The Supanova series rolls back into town this November (Adelaide & Brisbane), bringing with it a bevy of film and TV stars including Daniel Gillies who plays Elijah in 'The Vampire Diaries' and its spin-off 'The Originals'.
Now based in LA, the Canadian-born, New Zealand actor has always held a special place in his heart for Australia. “I love Australia and I love the Australian fans, they're really funny,” Daniel says.
“I find that Australian fans have a particular brand of humour I like when I return anywhere Antipodean – it's so dry and so, so self-deprecating and so naked, and it has a lot less of that pervasive, kind of ubiquitous political correctness about it that I see in the United States, which has poisoned all humour.
“That's not to say I'm a raging conservative, f...ing Trumpy with a MAGA hat; I'm certainly as far left as you can go, but it's become a strange time for public speech right now and I think it's going to do me good to be around some Aussies again, let a little air out of the tyres.
"I always find Australians and Kiwis are so ready to laugh, and often eager to laugh at themselves. I love it, I need it.”
In his role as Elijah, Daniel embodies the essence of tall, dark, handsome and dangerous, a potent combination that sees him attract a swarm of both male and female fans. “I will say I get approached by a lot more males,” he says.
“When you're out and about there's a lot more guys [who] come up to you and go: 'Bro! Dude, I love Elijah'.
“And the narrative is almost always the same, it's almost always: 'Yeah bro, my girl watched the show – I didn't watch your show, I didn't even know what you're f...ing show was, then I started watching 'The Vampire Diaries' and thought you were kind of cool'.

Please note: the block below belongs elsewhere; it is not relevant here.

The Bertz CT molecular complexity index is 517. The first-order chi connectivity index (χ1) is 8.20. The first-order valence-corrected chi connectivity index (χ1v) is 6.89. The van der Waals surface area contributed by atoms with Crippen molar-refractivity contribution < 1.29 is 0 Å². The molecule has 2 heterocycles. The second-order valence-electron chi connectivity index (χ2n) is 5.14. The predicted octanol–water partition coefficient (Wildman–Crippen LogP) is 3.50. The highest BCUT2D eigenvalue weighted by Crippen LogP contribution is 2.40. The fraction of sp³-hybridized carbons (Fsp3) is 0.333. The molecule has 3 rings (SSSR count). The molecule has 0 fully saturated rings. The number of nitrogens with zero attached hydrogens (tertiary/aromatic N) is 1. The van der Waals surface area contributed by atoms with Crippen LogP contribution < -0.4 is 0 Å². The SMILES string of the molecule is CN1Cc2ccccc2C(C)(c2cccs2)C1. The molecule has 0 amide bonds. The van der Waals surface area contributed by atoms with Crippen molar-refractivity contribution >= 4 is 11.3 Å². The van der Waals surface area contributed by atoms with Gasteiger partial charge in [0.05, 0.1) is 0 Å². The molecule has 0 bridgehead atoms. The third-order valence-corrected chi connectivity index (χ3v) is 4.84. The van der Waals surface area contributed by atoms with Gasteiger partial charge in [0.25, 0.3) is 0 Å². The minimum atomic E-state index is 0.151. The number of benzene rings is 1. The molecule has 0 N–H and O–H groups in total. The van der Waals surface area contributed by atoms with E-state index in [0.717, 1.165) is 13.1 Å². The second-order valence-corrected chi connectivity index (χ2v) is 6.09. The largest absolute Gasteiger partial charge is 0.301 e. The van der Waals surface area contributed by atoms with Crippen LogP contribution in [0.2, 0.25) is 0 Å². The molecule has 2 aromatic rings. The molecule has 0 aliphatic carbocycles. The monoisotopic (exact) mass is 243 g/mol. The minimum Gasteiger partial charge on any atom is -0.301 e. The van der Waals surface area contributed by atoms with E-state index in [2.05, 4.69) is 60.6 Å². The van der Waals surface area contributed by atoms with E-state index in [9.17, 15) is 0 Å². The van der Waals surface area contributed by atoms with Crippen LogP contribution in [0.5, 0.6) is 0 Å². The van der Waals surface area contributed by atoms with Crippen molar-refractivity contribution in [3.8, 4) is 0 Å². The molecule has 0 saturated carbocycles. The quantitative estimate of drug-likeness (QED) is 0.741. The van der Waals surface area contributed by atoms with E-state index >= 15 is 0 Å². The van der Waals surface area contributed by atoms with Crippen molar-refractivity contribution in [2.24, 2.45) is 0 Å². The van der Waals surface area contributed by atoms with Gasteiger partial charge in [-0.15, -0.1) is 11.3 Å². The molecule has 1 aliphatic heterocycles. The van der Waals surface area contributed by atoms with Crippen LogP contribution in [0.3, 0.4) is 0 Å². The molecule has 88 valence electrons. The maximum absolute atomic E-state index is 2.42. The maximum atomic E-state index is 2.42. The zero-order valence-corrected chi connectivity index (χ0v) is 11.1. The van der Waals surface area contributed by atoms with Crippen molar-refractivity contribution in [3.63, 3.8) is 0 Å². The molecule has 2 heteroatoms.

“There's a natural sense for men to want to defend themselves against the fact they had the inclination to watch the show.”
Though best known as Elijah, Daniel recently portrayed notorious real estate heir Robert Durst in the 2017 Lifetime movie 'The Lost Wife Of Robert Durst', a role that Daniel says deserved more time for which to prepare.
“Whenever someone brings that experience up, I always have a bit of a sigh of regret,” he says.
“I took the role with like 13 days to prepare and I really wish I'd had another month to work on it because I think I would have brought something else to it. Put it this way: I imagine the director's cut of that is something wonderful.
“I don't think I've had a better experience with a director than I had with Yves Simoneau. Yves was just splendid – he let me come in and play and experiment and surprise him, and he was nurturing and helpful and I'd really like to work with him again some day because it really felt like it was the most pure, creative experience I'd had in many years.”